Trigger Point Injections
Trigger Point Injections
1. What is a trigger point injection?
A trigger point injection is an injection of local anesthetic, with or without steroid, into the trigger point in the muscle. A trigger point is a band of tissue within a muscle that, when pressed, causes your typical pain. Trigger point injections are ordered by your doctor to try to help "break up" the tight muscle. You must be involved in an active stretching and strengthening program to help prevent the trigger points from coming back. Trigger point injections may need to be repeated, especially if you are unable to perform your exercises. Again, exercise is the key to both eliminating and preventing trigger points.
Please note: This procedure cannot be performed if you have an active infection, flu, fever, extremely high blood pressure, or if you are on blood thinners other than aspirin. For your safety, please inform us if any of these conditions exists.
2. What are the risks of the procedure?
As with most procedures, there is a remote risk of bleeding, infection, nerve injury or allergic reaction to the medications used. If the injections are around your chest or upper to mid-back, there is also a small risk of pneumothorax (collapsed lung).
Some short-term side effects may occur, as well. It is possible to get some numbness or weakness beyond the muscle that is injected if the medication spreads to a nerve. If this happens, the numbness or weakness can last for a few hours. If you get weakness that interferes with your ability to walk, you must remain in the Pain Management Center until this resolves. You may have increased pain for a few days after the local anesthetic wears off. It usually takes the steroid two or three days to take effect. If a steroid is used, diabetics may have a short-term elevation of blood sugars. People prone to fluid retention may have increased fluid retention for one or two weeks.
3. What happens during the procedure?
After you sign a consent form, the procedure will be done, usually in the sitting position. Using a marking pen, the doctor will identify the area(s) to be injected. The skin is then cleansed with iodine or alcohol. A small needle is advanced through the skin into the muscle until the tight band is felt and/or until your pain in reproduced. The medication is then injected, and the needle is removed. This process will be repeated in each trigger point. The doctor may massage the area(s) to help the medicine spread throughout the muscle. Your skin will be cleansed and a Band-Aid(s) will be applied, if necessary. The Band-Aid(s) may be removed the following day. Your pain may improve immediately after the injection, due to the local anesthetic. The steroid, when used, usually takes two or three days to have an effect in most people and peaks in about two weeks.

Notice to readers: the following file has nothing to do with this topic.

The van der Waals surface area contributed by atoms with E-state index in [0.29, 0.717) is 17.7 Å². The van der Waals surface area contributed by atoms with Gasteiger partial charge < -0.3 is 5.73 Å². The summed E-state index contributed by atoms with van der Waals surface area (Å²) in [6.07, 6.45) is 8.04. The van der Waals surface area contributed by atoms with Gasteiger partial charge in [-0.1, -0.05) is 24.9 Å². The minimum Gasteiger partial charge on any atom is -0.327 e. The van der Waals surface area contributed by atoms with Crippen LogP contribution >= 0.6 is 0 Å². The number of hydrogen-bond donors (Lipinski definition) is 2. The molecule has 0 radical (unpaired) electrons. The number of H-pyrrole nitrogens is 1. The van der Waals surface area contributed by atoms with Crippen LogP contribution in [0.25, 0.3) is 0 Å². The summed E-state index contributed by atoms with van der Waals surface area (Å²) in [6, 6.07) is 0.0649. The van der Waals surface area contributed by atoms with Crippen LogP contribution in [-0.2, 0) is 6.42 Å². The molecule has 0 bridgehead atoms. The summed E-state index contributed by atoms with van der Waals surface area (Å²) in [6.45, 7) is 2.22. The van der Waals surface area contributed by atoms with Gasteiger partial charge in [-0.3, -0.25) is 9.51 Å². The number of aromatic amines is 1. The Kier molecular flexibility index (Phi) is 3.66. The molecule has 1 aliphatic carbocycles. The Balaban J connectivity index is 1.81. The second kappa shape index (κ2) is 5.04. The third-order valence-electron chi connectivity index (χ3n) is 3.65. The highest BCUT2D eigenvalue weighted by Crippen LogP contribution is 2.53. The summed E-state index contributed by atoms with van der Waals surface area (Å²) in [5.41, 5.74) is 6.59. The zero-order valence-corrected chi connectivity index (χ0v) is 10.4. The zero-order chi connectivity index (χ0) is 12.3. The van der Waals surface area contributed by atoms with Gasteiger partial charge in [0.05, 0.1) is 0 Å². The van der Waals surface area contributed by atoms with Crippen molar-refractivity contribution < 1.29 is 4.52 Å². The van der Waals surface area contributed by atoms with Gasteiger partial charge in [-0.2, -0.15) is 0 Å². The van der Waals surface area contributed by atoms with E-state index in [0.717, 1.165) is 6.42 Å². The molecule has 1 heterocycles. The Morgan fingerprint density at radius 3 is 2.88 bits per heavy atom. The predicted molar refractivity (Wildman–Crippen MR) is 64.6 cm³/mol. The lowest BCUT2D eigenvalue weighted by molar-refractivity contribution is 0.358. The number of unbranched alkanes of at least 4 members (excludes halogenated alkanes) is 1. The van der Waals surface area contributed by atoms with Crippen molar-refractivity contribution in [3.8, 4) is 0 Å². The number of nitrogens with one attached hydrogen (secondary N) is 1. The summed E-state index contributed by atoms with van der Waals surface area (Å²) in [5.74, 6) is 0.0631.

4. What happens after the procedure?
You will usually be discharged within 5 to 15 minutes. If you experience local tenderness from the needle(s), ice may help relieve the discomfort. You can also resume taking your normal pain medications, if necessary.
You may or may not need a ride home, depending on the number of areas to be injected as well as the location of the injections. This should be discussed with your doctor prior to setting up an appointment for trigger point injections. Having someone massage the injected area to help break up the spasm is helpful. Gentle stretching exercises of the involved area are also highly recommended.
5. Will I have any restrictions after the procedure?
You are not allowed to drive for the remainder of the day, unless your doctor has lifted this restriction based upon the amount of medicine that was injected and the location of the injections. No heat is to be used on the injected area for the remainder of the day.
6. For what reasons should I call Coastal Pain Care after the injection?
You should call us immediately at 409-892-4600 if you experience either of the following: New shortness of breath in the 24 to 48 hour period following the injection Signs of infection in the area of the injection
Things to Do Before the Procedure
Any dietary restrictions will be discussed on the day the procedure is booked. Take all of your medications as scheduled on the day of the procedure, unless directed otherwise. Think of any questions for us and write them down. Make the nurses and doctors aware of any new changes in your medical condition. Before you come in, let us know if you are taking any blood thinners (e.g., aspirin, Coumadin, Plavix, Pletal, others) or anti-inflammatories. Please remember to arrange for an adult to drive you home, if necessary.